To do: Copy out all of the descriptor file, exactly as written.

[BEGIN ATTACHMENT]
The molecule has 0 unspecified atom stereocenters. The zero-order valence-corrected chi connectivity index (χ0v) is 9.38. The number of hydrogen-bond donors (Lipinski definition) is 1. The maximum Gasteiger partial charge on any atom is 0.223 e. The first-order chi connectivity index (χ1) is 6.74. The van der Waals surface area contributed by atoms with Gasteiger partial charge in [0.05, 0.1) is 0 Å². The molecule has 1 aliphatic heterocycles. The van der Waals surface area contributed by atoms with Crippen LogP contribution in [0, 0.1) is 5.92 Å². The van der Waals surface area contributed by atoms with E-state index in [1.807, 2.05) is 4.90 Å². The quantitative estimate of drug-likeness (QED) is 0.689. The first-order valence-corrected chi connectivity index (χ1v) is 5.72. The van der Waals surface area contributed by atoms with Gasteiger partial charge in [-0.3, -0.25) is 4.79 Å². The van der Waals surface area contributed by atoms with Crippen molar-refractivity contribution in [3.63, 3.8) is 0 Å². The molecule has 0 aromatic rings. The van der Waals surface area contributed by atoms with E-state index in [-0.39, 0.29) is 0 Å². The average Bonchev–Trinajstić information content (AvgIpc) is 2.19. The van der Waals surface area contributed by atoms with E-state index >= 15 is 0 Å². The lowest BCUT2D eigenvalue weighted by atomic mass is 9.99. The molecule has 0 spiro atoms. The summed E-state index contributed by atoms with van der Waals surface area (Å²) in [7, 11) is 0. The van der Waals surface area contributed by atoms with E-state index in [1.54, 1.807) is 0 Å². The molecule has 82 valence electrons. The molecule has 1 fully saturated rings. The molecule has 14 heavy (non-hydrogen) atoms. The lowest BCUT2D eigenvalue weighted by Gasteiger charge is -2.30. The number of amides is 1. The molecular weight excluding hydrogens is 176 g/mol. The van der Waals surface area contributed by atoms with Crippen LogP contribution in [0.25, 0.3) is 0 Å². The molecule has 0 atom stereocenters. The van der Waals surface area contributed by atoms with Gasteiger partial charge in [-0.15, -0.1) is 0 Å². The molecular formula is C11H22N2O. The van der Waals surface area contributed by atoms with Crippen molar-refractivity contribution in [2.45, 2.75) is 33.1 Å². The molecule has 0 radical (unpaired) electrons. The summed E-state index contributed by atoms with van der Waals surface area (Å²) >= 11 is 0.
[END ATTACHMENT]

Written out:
The molecule has 0 unspecified atom stereocenters. The zero-order valence-corrected chi connectivity index (χ0v) is 9.38. The number of hydrogen-bond donors (Lipinski definition) is 1. The maximum Gasteiger partial charge on any atom is 0.223 e. The first-order chi connectivity index (χ1) is 6.74. The van der Waals surface area contributed by atoms with Gasteiger partial charge in [0.05, 0.1) is 0 Å². The molecule has 1 aliphatic heterocycles. The van der Waals surface area contributed by atoms with Crippen LogP contribution in [0, 0.1) is 5.92 Å². The van der Waals surface area contributed by atoms with E-state index in [1.807, 2.05) is 4.90 Å². The quantitative estimate of drug-likeness (QED) is 0.689. The first-order valence-corrected chi connectivity index (χ1v) is 5.72. The van der Waals surface area contributed by atoms with Gasteiger partial charge in [-0.3, -0.25) is 4.79 Å². The van der Waals surface area contributed by atoms with Crippen molar-refractivity contribution in [3.63, 3.8) is 0 Å². The molecule has 0 aromatic rings. The van der Waals surface area contributed by atoms with E-state index in [-0.39, 0.29) is 0 Å². The average Bonchev–Trinajstić information content (AvgIpc) is 2.19. The van der Waals surface area contributed by atoms with E-state index >= 15 is 0 Å². The lowest BCUT2D eigenvalue weighted by atomic mass is 9.99. The molecule has 0 spiro atoms. The summed E-state index contributed by atoms with van der Waals surface area (Å²) in [7, 11) is 0. The van der Waals surface area contributed by atoms with E-state index in [1.54, 1.807) is 0 Å². The molecule has 82 valence electrons. The molecule has 1 fully saturated rings. The molecule has 14 heavy (non-hydrogen) atoms. The lowest BCUT2D eigenvalue weighted by Gasteiger charge is -2.30. The number of amides is 1. The molecular weight excluding hydrogens is 176 g/mol. The van der Waals surface area contributed by atoms with Crippen LogP contribution in [0.25, 0.3) is 0 Å². The molecule has 0 atom stereocenters. The van der Waals surface area contributed by atoms with Gasteiger partial charge in [-0.15, -0.1) is 0 Å². The molecular formula is C11H22N2O. The van der Waals surface area contributed by atoms with Crippen molar-refractivity contribution in [2.45, 2.75) is 33.1 Å². The molecule has 0 radical (unpaired) electrons. The summed E-state index contributed by atoms with van der Waals surface area (Å²) >= 11 is 0.